Addy: I don’t know about in other countries, but in Myanmar the gender imbalance within the gay community is still very high. For example, in most MSM couples, the breadwinner is the Long Hair. Long Hairs have to treat their husbands like princes or kings, they have to buy everything, and they may even put up with being hit by their husbands.

Thaiy: It’s hard in Cambodia, too. The Long Hairs try to earn money and then they give it to the Short Hairs they love. And then the Short Hairs sometimes spend that money to buy a girl or to buy another Short Hair.

TA Report: What do you find to be some of the greatest challenges as educators in your countries and among the MSM with whom you work?

Addy: In Myanmar, in the general population as well as among MSM, people don’t know much about STIs [sexually transmitted infections], much less HIV. People working on AIDS who are not MSM don’t know about the diversity of MSM communities or much about their sexuality—they don’t understand how vulnerable MSM are to AIDS and how high their risk is. Among MSM themselves, awareness about health issues is still very low. MSM who are more educated and informed often don’t want to disclose their status because they will face stigma and discrimination, so there are very few educated people who can lead the community. Also because of the situation here in Myanmar, we cannot form MSM-specific self-help groups.

Doing peer outreach, it’s best to work through informal MSM groups or networks that already exist. A lot of the beauticians in Myanmar are MSM, and some are transgender. They have a group of young MSM followers and they have a big influence on them. If there’s a famous beautician in a township, his or her followers will gather at their salon. So that is one channel we go through for outreach and education. Peer outreach workers go to the beauty salons and provide boxes of condoms that they can sell or give away. Whenever they visit the salons, they provide an education session about condom use because there are always five to ten or twenty MSM gathered there.

Another way we can reach MSM is through certain transgenders called Nat-Gadaw who act as interpreters of the spirit. Lots of people in Myanmar have a spiritual belief in those sorts of things, especially in rural areas. These men are quite influential, not only among MSM but even in the larger community or in villages, and they can take a leading role in spreading information. So when we do outreach work we go to the beauticians first and also to the Nat-Gadaw.

There are also drop-in centers for MSM, which provide voluntary counseling, treatment for STIs, and testing. At the moment in Yangon, we have two MSM drop-in centers. There they have monthly gatherings of around 400 people. Recently, because there were too many people and the place was small, they split the gatherings up and now every Wednesday they have a so-called tea party where MSM can also get information and entertainment. MSM come together for these kinds of entertainment activities and during these activities they have a session on education. It is quite famous within the MSM community, so most of the MSM from Yangon know where to go to seek services.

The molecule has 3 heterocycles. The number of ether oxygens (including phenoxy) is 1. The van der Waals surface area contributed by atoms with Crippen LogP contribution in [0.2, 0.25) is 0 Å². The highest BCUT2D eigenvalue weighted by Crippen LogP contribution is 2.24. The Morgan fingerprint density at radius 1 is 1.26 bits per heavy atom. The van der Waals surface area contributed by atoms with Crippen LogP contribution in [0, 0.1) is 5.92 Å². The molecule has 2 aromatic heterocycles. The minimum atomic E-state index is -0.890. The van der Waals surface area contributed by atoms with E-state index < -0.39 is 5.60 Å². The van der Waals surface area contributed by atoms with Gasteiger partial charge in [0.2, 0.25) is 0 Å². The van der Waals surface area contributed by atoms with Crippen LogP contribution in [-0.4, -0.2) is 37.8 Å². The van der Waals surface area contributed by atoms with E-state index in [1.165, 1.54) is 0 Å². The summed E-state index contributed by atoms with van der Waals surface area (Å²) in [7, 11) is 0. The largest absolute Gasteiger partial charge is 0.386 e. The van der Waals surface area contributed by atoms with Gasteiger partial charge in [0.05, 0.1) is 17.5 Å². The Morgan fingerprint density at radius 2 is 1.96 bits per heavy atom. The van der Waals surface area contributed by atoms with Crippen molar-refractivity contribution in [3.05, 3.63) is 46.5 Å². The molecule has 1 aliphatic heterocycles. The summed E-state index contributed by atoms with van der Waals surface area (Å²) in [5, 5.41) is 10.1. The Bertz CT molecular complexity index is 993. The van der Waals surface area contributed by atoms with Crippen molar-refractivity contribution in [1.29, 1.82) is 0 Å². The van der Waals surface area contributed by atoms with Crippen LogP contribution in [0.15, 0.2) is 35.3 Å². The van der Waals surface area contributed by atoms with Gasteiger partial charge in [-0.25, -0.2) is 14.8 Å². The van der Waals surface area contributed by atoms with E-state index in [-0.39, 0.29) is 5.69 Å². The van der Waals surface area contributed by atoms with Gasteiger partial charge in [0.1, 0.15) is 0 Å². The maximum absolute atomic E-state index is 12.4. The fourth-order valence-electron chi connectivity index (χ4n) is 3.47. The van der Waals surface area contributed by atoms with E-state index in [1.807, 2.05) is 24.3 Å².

What has also happened is that a lot of male sex workers who don’t identify as either MSM or gay have come to these gatherings. At first they might have been looking for clients or whatever, but they got services also and they enjoyed it. And so now they come and bring some of their friends who don’t identify themselves as MSM but who have sex with men. So it has been snowballing.

Thaiy: In the Cambodian organization I volunteer for we have two projects—one is with MSM Short Hair and one is with MSM Long Hair. It’s the same project but we have to have two offices because if MSM Short Hairs see Long Hairs, they will not come.

Most MSM Short Hairs don’t want to be involved with peer outreach because they don’t want the public to know or to recognize that they are MSM. But overall, MSM now seem to be more accepted in Cambodia. Even the father of the Cambodian king has started to give our programs money.

TA Report: How do you reach MSM Short Hairs, then?

Thaiy: We do it through a hidden network—the hidden reaching out to the hidden. I work with MSM Long Hairs, which is easy because they’re so open. But sometimes we have had problems when we’re doing trainings, because the authorities disapprove or because of stigma in the communities. In September 1998 we were training MSM in Batambang province [in western Cambodia] and we were arrested and held by the police for two nights. They warned us that we were introducing improper things into Cambodian culture by mobilizing for gay and lesbian solidarity and training people about HIV/AIDS. But this was an illegal detention and they let us go.

Now, before we arrange meetings, we set up a support network first and we go through the police leader in the district or the provincial government. We invite the authorities to join the meeting so they can see what we are doing, and after that they give us the phone number of the police so if the police beat MSM Long Hairs we can call them. And the authorities are also donating money to the support networks. It’s much better than before.